Publications / Other Report

Conflicting Information and Compliance With COVID-19 Behavioral Recommendations

Naugle, Asmeret B.; Rothganger, Fredrick R.; Verzi, Stephen J.; Doyle, Casey L.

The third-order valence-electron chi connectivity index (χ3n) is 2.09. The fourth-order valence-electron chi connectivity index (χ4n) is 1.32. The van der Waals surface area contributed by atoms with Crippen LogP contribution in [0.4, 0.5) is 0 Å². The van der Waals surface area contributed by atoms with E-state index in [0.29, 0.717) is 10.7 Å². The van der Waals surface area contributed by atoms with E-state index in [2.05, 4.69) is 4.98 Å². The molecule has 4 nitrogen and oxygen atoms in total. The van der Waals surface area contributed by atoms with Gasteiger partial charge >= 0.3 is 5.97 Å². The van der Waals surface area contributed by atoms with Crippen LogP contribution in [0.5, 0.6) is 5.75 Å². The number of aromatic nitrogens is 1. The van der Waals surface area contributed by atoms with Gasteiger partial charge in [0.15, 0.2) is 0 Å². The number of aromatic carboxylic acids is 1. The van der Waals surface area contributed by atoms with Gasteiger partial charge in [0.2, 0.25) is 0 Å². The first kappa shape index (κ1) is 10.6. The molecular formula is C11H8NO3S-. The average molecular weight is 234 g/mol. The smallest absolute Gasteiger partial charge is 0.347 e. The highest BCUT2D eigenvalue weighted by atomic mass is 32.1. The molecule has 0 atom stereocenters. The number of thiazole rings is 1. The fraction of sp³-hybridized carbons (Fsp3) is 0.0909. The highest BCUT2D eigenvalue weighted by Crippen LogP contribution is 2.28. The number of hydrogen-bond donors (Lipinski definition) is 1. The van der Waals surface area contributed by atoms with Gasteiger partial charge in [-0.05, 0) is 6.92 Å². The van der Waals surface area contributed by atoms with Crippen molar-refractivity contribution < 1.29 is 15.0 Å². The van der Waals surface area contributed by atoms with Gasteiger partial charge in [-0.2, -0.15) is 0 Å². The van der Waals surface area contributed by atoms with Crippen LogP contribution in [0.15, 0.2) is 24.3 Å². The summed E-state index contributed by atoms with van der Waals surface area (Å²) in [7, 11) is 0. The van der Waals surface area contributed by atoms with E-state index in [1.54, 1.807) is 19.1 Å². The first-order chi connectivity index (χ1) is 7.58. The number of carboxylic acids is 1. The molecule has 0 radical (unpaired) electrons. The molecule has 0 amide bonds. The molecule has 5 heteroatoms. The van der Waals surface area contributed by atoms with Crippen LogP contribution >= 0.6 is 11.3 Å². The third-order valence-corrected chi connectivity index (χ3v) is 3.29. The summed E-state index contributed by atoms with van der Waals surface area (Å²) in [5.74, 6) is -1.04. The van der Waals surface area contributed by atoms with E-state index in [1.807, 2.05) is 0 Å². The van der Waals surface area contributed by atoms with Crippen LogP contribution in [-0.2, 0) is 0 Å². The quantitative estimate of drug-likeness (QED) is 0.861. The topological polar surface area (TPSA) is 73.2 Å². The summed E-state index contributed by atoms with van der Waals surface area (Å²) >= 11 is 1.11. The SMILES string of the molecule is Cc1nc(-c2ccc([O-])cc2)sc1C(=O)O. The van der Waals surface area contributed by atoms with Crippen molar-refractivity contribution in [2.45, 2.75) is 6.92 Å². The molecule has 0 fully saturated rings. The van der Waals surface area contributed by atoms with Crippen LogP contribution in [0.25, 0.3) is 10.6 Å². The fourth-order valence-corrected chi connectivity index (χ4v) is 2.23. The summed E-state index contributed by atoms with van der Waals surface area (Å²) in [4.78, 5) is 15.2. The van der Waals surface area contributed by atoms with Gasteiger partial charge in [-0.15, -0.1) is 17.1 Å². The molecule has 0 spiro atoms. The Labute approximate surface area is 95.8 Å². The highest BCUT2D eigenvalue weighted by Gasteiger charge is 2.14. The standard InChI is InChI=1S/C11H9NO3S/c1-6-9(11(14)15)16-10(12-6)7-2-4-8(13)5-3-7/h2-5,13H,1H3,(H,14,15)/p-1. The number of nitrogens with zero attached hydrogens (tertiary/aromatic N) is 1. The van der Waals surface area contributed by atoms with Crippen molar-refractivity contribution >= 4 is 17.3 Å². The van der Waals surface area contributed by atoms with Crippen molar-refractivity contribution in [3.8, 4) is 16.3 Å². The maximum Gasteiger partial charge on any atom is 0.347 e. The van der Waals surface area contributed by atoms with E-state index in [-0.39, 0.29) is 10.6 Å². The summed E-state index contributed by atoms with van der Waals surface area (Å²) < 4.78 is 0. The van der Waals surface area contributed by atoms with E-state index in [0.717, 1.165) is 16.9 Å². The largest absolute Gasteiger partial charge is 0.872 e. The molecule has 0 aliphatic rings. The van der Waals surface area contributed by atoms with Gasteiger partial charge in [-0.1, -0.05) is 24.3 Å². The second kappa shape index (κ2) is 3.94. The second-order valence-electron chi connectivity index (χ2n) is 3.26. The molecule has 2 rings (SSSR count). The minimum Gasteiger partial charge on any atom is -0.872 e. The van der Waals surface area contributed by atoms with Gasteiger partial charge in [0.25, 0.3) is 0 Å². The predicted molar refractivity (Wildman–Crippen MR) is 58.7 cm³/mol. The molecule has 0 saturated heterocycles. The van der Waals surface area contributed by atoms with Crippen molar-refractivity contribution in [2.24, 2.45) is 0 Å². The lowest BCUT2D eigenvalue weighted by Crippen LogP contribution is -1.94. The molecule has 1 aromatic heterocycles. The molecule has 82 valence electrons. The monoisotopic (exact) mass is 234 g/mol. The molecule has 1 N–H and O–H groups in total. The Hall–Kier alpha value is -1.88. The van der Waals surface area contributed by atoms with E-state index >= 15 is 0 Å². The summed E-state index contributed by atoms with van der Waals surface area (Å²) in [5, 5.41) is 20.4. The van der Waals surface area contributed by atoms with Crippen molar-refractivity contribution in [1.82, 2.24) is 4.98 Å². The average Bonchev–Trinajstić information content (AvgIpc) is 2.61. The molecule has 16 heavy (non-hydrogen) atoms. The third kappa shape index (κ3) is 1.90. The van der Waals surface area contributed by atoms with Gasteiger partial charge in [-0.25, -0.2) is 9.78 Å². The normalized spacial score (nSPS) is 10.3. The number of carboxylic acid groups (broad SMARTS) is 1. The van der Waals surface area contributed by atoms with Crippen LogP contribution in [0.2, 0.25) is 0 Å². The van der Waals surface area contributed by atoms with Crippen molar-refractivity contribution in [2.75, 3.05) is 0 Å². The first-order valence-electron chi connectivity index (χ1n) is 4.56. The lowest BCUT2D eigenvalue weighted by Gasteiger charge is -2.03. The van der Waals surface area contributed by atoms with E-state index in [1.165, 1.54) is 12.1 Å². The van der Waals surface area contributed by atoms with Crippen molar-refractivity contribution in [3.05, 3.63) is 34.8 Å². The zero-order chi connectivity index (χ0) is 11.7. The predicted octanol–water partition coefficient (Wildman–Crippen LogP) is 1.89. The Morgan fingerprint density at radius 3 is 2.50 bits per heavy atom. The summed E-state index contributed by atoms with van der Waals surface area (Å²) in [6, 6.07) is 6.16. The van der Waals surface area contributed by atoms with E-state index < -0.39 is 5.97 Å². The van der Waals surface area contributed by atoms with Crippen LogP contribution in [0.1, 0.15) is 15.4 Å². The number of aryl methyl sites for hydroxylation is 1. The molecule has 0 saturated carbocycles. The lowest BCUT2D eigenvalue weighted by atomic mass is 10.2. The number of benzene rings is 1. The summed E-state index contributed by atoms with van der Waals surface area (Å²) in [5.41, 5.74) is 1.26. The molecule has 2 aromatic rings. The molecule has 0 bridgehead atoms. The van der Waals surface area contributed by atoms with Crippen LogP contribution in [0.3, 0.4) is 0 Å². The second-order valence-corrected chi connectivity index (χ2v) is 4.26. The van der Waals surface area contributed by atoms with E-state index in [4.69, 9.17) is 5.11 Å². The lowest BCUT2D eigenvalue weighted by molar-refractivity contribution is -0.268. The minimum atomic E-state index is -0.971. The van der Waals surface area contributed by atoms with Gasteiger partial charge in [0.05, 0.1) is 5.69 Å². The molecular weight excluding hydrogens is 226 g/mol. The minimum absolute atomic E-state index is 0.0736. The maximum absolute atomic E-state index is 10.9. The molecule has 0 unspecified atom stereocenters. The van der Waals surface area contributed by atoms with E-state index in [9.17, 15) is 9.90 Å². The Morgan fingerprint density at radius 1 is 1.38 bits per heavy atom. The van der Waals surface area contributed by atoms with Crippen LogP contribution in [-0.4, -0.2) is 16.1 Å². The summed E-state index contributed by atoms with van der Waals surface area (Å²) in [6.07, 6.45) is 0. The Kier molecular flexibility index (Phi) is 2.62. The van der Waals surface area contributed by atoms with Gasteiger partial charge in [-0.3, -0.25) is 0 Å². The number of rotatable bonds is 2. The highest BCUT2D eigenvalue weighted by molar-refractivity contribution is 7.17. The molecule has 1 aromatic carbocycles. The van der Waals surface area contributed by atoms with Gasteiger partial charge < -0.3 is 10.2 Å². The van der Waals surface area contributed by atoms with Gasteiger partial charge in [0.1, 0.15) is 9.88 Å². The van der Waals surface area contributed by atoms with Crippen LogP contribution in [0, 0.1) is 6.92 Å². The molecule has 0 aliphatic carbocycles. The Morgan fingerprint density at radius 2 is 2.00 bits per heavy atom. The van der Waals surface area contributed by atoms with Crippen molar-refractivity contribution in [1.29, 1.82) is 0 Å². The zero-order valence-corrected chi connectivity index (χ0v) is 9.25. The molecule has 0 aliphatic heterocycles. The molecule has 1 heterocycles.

The prevalence of COVID-19 is shaped by behavioral responses to recommendations and warnings. Available information on the disease determines the population’s perception of danger and thus its behavior; this information changes dynamically, and different sources may report conflicting information. We study the feedback between disease, information, and stay-at-home behavior using a hybrid agent-based-system dynamics model that incorporates evolving trust in sources of information. We use this model to investigate how divergent reporting and conflicting information can alter the trajectory of a public health crisis. The model shows that divergent reporting not only alters disease prevalence over time, but also increases polarization of the population’s behaviors and trust in different sources of information.